No counties are listed in the most concerning level — labeled purple — but Columbus and surrounding Franklin County are being watched closely as their data indicators are trending in that direction based on “explosive” growth in positive tests, DeWine said.

Franklin and six more counties — Butler, Cuyahoga, Hamilton, Huron, Montgomery and Trumbull — are labeled red, indicating risk there is considered very high and people there should limit activity away from home as much as possible and wear masks when they go out. Twenty-eight counties, including Belmont County, were in the orange category Thursday, and 53 were labeled with the least-concerning yellow. Harrison, Jefferson and Monroe counties were listed under yellow.

The number of confirmed and probable coronavirus cases reported in Ohio continues to climb. The state’s one-day tally Thursday reached 1,301, higher than all but two days since the virus was discovered.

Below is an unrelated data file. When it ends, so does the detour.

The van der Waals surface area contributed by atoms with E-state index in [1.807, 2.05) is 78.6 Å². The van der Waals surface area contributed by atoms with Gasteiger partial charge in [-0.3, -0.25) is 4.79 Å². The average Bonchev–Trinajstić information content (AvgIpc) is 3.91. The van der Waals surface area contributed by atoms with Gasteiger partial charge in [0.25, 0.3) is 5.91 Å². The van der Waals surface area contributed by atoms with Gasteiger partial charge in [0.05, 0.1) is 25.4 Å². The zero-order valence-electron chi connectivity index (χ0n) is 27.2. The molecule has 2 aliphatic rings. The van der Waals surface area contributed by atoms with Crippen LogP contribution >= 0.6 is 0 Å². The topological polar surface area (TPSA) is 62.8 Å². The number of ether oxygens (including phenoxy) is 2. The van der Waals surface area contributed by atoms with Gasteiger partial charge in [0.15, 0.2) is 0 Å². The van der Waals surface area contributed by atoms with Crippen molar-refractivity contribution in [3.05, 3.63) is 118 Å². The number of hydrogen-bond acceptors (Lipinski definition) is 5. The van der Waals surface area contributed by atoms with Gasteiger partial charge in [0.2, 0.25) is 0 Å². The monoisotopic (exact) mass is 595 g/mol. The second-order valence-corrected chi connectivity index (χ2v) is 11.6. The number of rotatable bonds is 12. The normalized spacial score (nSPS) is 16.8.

Mayor Andrew Ginther announced that Columbus will join Dayton in mandating mask wearing in public, beginning today, as the capital sees a rise in positive cases, especially among youth. Similar proposals are emerging in other cities, including Akron and Cincinnati.

The Columbus order will make exceptions for those with medical conditions and children younger than 6. Ginther called it “an opportunity to take personal responsibility” and noted police won’t cite people for not wearing face coverings.

“We cannot enforce our way to success,” he said. “We need compliance and we need people to step up.”

DeWine again urged Ohioans to continue wearing face masks but said he does not intend to make it a statewide requirement.

Also Thursday, the state said the slowdown in Ohio unemployment claims continues as it reported an ongoing decline in the number of continued applications for benefits driven by the state shutdown orders.

More than 1.4 million jobless claims have been filed in Ohio in the past 15 weeks, and more than $4.7 billion made in payments, the Department of Job and Family Services said.

Staff Writer Shelley Hanson contributed to this report.